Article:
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Handy Tips When Using Word 2003

Office 2003

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Summary: Looking for tips to help when developing in Microsoft Word? This article consists of a compilation of various tips from the Microsoft Word newsgroups. By using these procedures and modifying them for your own use, you can make your own applications more robust and provide more options to your users. (8 printed pages)

This article presents tips for working with Word that have been compiled from various newsgroups. For those unfamiliar, newsgroups are a forum where users and developers can submit questions related to many technical subjects, such as Office applications. Questions are answered by users and other professionals. In this context, newsgroups are rich with information tailored to using and developing in your Office application of choice. The answers that make up these tips are the product of years of experience from super users and developers designated as Most Valuable Professionals (MVPs). More information on newsgroups can be found at the newsgroup help file.

This sample demonstrates using a Microsoft Visual Basic for Applications (VBA) procedure to programmatically add a control to a Word document and then adding a Click event handler for that control.

  1. Open a new document in Word.

  2. Press Alt+F11 to go to the Visual Basic Editor.

  3. Click Tools and then References and select the reference for Microsoft Visual Basic for Applications Extensibility.

  4. Insert a new module by clicking the Insert menu and then clicking Module. Add the following code:

    Sub AddButton()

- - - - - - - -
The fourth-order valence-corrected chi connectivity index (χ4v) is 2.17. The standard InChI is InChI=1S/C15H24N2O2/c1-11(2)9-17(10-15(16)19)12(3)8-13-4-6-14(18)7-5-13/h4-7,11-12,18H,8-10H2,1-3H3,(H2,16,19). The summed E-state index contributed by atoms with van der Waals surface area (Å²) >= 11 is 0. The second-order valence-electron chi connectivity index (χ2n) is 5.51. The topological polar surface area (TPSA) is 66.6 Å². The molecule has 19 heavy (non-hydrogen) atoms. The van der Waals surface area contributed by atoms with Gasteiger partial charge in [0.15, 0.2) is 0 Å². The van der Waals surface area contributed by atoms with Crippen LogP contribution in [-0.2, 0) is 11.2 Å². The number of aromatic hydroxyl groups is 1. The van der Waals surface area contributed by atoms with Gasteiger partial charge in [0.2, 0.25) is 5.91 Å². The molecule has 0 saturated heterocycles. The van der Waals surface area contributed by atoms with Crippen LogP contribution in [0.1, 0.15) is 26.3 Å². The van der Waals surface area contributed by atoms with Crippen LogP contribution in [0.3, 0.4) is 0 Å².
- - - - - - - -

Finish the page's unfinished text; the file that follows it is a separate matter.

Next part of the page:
'Add a command button to a new document
        Dim doc As Word.Document
        Dim shp As Word.InlineShape
        Set doc = Documents.Add
        Set shp = doc.Content.InlineShapes.AddOLEControl(ClassType:="Forms.CommandButton.1")
        shp.OLEFormat.Object.Caption = "Click Here"
        'Add a procedure for the click event of the inlineshape
        '**Note: The click event resides in the This Document module
        Dim sCode As String
        sCode = "Private Sub " & shp.OLEFormat.Object.Name & "_Click()" & vbCrLf & _
                "   MsgBox ""You Clicked the CommandButton""" & vbCrLf & _
                "End Sub"
        doc.VBProject.VBComponents("ThisDocument").CodeModule.AddFromString sCode
    End Sub
  5. Run the procedure "AddButton."

  6. Once the code finishes running, you see a new CommandButton control on a new document. When you click the command button, its Click event fires, displaying a message.

You can display a message dialog box in order to provide information to a user before a document prints. For example, you display a message telling the user where to pick up the document after printing. To do this, create a macro named "FilePrint" that allows you to intercept the print command, add in your own dialog box, and then add the code that would print out the document as you normally would. Following is some sample code: